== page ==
You’ve heard all the tired teamwork clichés: “surrender the me for the we,” “there is no I in team,” “teamwork makes the dream work,” etc., etc.
Many businesses have posters on their walls featuring these platitudes, and it seems like every motivational speaker, book and video uses them, too—so if you kind of shrug and roll your eyes when you encounter these hackneyed phrases, it’s entirely understandable. All the old sports analogies do seem pretty trite after you’ve heard them a thousand times. I get it.
For some reason, though, these clichés continue to proliferate. More books and speeches and posters multiply. I have a theory about that: our cultures, with their emphasis on individualism, don’t naturally encourage unity. Instead, they tend to put the focus on one person, not a team of people. That’s why all those motivational aids have come into existence—they attempt to move people out of their me-focused silos and get them to cooperate.
We live in an age of rampant individualism. With the sole exception of sports, try to think of one major example where we honor groups rather than individuals—go on, I dare you.
We give most of society’s prizes to individuals. Genius grants go to individuals. In most nations we elect, or are forced to recognize, one individual as a leader. Awards for individual achievement proliferate, but very few awards for group achievement even exist. Have you ever been “Employee of the Month” in your workplace? If you think about it, that’s a pretty strange juxtaposition—when an organization puts up motivational posters about teamwork and then picks out one individual for recognition.
We recognize and honor celebrities as individuals, while we don’t always highlight or even appreciate the work of ensembles. We single out one heroic firefighter who saves the life of a child, but we rarely acknowledge that firefighting work wouldn’t be possible without an entire group of people dedicated to helping others. Even in sports, one star player can often overshadow an entire team.
In the reality-based human world, though, none of us ever accomplish anything without the help of others. The tale of the lone, heroic individual who does it all entirely on his own—that’s definitely a myth.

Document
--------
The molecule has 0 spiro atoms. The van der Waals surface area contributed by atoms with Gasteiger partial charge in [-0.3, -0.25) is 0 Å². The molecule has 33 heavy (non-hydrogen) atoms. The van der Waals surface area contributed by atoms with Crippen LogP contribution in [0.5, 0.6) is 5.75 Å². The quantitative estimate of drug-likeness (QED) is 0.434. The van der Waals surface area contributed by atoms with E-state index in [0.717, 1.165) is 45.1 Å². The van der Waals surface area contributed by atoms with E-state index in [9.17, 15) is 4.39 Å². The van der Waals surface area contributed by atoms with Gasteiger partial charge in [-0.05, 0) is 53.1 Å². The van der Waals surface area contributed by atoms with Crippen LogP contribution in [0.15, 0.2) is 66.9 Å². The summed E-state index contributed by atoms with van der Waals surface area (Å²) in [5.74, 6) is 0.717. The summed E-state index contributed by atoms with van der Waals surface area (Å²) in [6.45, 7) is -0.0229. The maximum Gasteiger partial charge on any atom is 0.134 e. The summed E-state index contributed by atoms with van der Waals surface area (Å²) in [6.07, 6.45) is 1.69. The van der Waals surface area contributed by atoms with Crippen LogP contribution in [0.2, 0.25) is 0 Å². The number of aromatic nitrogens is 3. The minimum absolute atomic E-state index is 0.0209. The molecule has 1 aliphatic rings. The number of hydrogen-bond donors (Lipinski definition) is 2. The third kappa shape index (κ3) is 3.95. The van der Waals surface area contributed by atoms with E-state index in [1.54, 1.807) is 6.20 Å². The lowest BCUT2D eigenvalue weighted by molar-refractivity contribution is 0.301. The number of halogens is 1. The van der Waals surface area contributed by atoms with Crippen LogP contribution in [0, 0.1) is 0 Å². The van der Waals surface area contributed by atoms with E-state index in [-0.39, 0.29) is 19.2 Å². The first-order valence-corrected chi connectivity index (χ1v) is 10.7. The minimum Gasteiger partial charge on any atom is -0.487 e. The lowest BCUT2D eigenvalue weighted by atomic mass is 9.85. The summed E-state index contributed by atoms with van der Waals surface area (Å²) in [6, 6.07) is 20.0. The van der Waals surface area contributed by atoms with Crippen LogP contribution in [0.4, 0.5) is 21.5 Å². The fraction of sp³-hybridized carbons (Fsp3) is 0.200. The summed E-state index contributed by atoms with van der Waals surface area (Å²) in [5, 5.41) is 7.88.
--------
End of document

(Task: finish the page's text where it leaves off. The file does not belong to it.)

Don’t believe it? Just reflect on your childhood. The human species’ long period of gestation, infancy and childhood means that it takes a few decades to raise one child; and those many developmental years require an enormous amount of work, dedication and love from the parents and relatives and teachers of that child. Think about it for a moment: your parents made sacrifices for you and exerted enormous effort so you could grow up and thrive. They expended all that effort during the peak years of their adult lives. Your first teachers made their best efforts to give you the knowledge you need to learn and survive in the world. If you’ve given birth to or raised or taught a child, you already know what’s involved; and if you haven’t, just contemplate what your parents and your community did for you.
In the adult world, too, we’re all dependent on one another. No human being is independent of all others. Usually, we live in a house or an apartment or a tent someone else made. We eat food someone else grew and harvested. We drink water transported to us by the efforts of many other people. We drive on roads built by those we’ll never know or have the chance to thank. We ride in cars or on buses or in airplanes that entire teams of people designed and engineered and assembled. When we get sick, we go to doctors someone else took the time to train, and receive our care in hospitals other people built and funded and staffed. When we play an instrument, we make music thanks to a craftsman from long ago or far away. In virtually every avenue of life, we depend on others.
In this day, the Baha’i teachings say, there are no hermits:
Some of the creatures of existence can live solitary and alone. A tree, for instance, may live without the assistance and cooperation of other trees. Some animals are isolated and lead a separate existence away from their kind. But this is impossible for man. In his life and being cooperation and association are essential. Through association and meeting we find happiness and development, individual and collective.
For instance, when there is intercourse and cooperation between two villages, the advancement of each will be assured. Likewise, if intercommunication is established between two cities, both will benefit and progress. And if a reciprocal basis of agreement be reached between two countries, their individual and mutual interests will find great development. – Abdu’l-Baha, The Promulgation of Universal Peace, p. 33.
If I could wave a magic wand and make one change in the world, it would cause the increased recognition of this one basic truth: in man’s “life and being cooperation and association are essential.”
Recognizing that, we could stop believing and acting as though each one of us is an autonomous unit, a “lone ranger” who depends on no one else. We could comprehend and recognize the fact that we need each other. We’re social beings, we humans, and increased levels of association and cooperation between individuals and groups makes us stronger. That realization could lead to an increased consciousness of the essential reciprocity of cultures, peoples and nations. Knowing that we need unity, we would value it, seek it out and strive to make it happen.
In the next essay in this series, we’ll look at a striking example of this principle that played itself out on the world stage.